Releasing Karlos Dansby makes Browns younger, but not better

By exchanging Karlos Dansby for Demario Davis, the Cleveland Browns got younger.

But they sure didn't get better.

Davis has been a nice player for the Jets for four years. Solid, dependable, durable, trustworthy on and off the field. But he led the Jets in missed tackles last season (according to ProFootballFocus.com) and pass coverage is not his forte. He's a solid free-agent addition, but he hasn't been dominant by any means.

At age 34, Dansby didn't fit in the tear-down-and-rebuild path that the Browns are following, but he had two very productive seasons in Cleveland.

In last season's debacle, he led the team in tackles, tackles for loss, interceptions and defensive touchdowns.

It's rare for a linebacker to lead in those varied categories. Dansby was the first linebacker to lead the Browns in interceptions since Tom Cousineau in 1983. He also returned two picks for touchdowns, which tied for the NFL high and is tied for the most in a season in Browns history.

He even adjusted his game about one-third of the way into the season, as defensive coordinator Jim O'Neil asked him to cover tight ends on passing downs.

Since he joined the league in 2004, Dansby has more tackles than anyone other than London Fletcher. He is one interception from being the fifth linebacker in NFL history to have 40 sacks and 20 interceptions, and with one more interception return for a touchdown, he would become the all-time leader for linebackers.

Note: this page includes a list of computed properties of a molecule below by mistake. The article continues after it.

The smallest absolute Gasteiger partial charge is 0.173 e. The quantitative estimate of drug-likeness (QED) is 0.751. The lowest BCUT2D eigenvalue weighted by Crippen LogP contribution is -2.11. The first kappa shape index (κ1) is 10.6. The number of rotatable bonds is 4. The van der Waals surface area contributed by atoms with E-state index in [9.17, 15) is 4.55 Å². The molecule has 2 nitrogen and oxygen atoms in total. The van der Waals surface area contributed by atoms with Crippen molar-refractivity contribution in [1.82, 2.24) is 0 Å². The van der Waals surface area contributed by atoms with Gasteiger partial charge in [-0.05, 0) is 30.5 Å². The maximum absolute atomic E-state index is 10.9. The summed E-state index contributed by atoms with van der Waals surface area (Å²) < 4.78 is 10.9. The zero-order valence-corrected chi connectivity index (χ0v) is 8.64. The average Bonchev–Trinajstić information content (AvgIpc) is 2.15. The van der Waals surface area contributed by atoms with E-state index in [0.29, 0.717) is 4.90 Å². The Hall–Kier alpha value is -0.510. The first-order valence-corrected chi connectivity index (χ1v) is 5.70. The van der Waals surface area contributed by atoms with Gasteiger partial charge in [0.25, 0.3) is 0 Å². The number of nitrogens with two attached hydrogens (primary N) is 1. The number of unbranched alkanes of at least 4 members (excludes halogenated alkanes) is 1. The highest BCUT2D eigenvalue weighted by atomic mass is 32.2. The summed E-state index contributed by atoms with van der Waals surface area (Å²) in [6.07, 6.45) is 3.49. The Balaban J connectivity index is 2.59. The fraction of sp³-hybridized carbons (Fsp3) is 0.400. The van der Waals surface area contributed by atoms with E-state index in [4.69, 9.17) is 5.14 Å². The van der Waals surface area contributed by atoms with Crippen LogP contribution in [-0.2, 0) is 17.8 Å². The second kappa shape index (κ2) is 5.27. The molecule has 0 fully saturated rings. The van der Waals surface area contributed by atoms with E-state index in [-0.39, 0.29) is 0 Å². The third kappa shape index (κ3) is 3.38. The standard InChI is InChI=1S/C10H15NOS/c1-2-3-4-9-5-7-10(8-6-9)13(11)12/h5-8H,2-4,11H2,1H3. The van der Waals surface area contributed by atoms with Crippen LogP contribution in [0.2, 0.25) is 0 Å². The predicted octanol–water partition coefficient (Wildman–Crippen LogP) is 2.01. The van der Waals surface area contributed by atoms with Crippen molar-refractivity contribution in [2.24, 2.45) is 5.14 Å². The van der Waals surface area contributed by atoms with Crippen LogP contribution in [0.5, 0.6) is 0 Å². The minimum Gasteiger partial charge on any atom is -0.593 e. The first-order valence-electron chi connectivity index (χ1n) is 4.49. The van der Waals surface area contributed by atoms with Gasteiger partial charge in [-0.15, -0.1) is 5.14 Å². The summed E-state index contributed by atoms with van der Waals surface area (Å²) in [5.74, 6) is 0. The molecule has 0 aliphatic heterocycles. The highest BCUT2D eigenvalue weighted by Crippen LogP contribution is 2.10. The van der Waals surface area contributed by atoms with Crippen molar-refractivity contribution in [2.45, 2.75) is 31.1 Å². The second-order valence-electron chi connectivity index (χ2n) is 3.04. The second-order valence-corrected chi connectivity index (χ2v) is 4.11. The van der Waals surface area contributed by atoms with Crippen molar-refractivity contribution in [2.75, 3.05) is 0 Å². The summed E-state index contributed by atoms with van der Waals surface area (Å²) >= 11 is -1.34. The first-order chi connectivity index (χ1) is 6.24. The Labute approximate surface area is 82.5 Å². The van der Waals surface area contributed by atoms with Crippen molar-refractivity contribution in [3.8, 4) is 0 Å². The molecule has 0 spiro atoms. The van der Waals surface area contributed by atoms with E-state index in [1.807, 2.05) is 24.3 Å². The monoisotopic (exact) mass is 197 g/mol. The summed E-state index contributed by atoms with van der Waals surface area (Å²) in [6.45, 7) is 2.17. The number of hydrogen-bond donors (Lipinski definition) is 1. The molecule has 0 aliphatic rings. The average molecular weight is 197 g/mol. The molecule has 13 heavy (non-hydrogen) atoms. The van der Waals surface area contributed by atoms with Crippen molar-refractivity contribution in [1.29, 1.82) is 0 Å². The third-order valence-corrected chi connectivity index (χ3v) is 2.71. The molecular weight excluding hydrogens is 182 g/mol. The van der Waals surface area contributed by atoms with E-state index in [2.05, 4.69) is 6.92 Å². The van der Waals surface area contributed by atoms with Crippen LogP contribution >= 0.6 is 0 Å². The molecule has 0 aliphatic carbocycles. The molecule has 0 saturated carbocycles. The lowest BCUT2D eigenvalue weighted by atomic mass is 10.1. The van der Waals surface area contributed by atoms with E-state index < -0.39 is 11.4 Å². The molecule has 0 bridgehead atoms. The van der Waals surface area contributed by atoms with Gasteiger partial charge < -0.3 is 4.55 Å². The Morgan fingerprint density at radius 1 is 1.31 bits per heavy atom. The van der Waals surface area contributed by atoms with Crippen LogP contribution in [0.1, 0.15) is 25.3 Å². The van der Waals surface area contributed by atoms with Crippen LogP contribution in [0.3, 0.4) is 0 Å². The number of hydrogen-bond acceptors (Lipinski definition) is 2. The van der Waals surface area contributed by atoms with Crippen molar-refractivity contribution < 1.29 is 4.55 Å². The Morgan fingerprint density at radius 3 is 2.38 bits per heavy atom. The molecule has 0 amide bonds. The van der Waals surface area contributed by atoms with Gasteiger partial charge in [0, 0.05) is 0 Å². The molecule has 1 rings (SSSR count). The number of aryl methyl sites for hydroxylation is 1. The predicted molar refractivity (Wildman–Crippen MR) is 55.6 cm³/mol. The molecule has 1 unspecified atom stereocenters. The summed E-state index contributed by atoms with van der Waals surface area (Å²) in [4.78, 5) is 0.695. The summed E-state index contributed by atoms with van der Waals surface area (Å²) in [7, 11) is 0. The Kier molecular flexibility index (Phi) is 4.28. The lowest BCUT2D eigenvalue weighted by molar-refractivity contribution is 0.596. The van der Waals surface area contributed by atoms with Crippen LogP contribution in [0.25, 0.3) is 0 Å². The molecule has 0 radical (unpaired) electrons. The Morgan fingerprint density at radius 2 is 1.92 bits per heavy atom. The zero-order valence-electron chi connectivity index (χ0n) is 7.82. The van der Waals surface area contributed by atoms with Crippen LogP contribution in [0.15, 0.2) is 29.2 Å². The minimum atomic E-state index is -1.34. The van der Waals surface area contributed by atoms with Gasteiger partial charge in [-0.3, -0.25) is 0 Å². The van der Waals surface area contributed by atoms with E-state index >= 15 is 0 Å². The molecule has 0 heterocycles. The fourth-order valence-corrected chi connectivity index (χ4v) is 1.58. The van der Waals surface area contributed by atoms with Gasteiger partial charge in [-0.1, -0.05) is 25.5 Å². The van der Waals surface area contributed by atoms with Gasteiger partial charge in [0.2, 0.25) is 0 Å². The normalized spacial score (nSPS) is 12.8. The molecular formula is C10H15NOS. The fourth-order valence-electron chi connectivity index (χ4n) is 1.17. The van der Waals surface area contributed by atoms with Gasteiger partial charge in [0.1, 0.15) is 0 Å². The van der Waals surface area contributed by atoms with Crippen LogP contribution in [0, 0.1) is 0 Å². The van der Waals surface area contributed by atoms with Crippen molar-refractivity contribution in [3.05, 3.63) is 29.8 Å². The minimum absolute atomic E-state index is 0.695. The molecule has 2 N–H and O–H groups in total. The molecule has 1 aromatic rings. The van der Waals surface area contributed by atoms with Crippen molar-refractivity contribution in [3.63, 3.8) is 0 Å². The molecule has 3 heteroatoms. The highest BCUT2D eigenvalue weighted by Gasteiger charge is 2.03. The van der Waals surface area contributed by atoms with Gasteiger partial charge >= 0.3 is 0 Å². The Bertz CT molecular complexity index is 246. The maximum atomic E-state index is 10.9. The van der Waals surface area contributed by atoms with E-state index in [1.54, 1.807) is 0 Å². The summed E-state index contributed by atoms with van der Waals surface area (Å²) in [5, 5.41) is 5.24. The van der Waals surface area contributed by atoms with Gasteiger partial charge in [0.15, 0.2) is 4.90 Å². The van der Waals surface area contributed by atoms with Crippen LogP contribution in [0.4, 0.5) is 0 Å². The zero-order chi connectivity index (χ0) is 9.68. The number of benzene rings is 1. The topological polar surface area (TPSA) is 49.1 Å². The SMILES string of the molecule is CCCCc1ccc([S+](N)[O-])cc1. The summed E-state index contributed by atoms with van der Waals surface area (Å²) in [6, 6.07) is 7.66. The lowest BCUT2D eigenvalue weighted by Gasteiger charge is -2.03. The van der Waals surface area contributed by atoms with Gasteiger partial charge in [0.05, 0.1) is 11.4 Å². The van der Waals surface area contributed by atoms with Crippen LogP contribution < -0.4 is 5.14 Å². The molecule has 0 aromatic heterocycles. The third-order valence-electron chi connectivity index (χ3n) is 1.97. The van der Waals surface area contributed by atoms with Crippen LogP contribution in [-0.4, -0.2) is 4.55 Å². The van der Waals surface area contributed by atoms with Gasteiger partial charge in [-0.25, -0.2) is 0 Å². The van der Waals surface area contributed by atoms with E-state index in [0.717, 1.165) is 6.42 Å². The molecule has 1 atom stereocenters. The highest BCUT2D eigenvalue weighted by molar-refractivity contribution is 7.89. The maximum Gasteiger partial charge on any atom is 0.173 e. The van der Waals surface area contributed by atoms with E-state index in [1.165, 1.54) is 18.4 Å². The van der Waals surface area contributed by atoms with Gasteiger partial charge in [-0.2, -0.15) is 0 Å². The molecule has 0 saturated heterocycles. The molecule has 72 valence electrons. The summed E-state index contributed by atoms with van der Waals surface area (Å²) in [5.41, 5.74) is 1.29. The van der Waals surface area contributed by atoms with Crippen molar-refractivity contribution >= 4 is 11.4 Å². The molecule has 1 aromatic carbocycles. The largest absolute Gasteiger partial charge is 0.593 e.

When he says "one of the best ever to play the game is on the market," he points to those numbers.

Dansby admitted that the Browns told him they are in rebuild mode when they informed him of his release, and he was grateful they did it early enough that he could catch on with another team. But that doesn't mean the Browns aren't losing a productive player. Nor does it mean they added a better player in Davis, who joins Chris Kirksey on the inside.

What this means for other aging veterans remains to be seen. A team can't have a roster of 53 players with fewer than four years of experience. It needs some veterans to show the way.

But a player like Joe Thomas or Donte Whitner or Paul Kruger, who can't afford to wait through a rebuild, might prefer to go elsewhere to finish their careers.

This Browns regime is not retooling. It's digging down into the basement and replacing everything from underground up.

If the team drafts wisely the way Oakland has (Derek Carr, Khalil Mack, Amari Cooper), the turnaround can take place in a couple years.

But these next two years sure could be long and painful.